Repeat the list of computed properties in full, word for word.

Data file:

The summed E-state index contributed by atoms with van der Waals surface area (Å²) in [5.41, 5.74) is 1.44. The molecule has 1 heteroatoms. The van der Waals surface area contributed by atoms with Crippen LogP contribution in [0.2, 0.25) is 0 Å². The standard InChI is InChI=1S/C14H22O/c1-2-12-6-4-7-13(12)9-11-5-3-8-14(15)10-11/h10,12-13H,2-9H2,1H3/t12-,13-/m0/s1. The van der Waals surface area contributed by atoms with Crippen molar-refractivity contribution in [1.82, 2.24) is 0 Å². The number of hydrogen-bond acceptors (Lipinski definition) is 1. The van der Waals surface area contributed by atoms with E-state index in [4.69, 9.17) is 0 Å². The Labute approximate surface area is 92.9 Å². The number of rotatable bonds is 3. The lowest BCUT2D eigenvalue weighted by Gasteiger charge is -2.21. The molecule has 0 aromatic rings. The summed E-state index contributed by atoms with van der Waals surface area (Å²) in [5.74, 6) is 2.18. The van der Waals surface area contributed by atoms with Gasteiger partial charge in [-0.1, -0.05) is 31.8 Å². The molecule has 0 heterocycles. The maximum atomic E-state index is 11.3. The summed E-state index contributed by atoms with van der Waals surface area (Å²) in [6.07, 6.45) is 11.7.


The summed E-state index contributed by atoms with van der Waals surface area (Å²) in [5.41, 5.74) is 1.44. The molecule has 1 heteroatoms. The van der Waals surface area contributed by atoms with Crippen LogP contribution in [0.2, 0.25) is 0 Å². The standard InChI is InChI=1S/C14H22O/c1-2-12-6-4-7-13(12)9-11-5-3-8-14(15)10-11/h10,12-13H,2-9H2,1H3/t12-,13-/m0/s1. The van der Waals surface area contributed by atoms with Crippen molar-refractivity contribution in [1.82, 2.24) is 0 Å². The number of hydrogen-bond acceptors (Lipinski definition) is 1. The van der Waals surface area contributed by atoms with E-state index in [4.69, 9.17) is 0 Å². The Labute approximate surface area is 92.9 Å². The number of rotatable bonds is 3. The lowest BCUT2D eigenvalue weighted by Gasteiger charge is -2.21. The molecule has 0 aromatic rings. The summed E-state index contributed by atoms with van der Waals surface area (Å²) in [5.74, 6) is 2.18. The van der Waals surface area contributed by atoms with Gasteiger partial charge in [-0.1, -0.05) is 31.8 Å². The molecule has 0 heterocycles. The maximum atomic E-state index is 11.3. The summed E-state index contributed by atoms with van der Waals surface area (Å²) in [6.07, 6.45) is 11.7.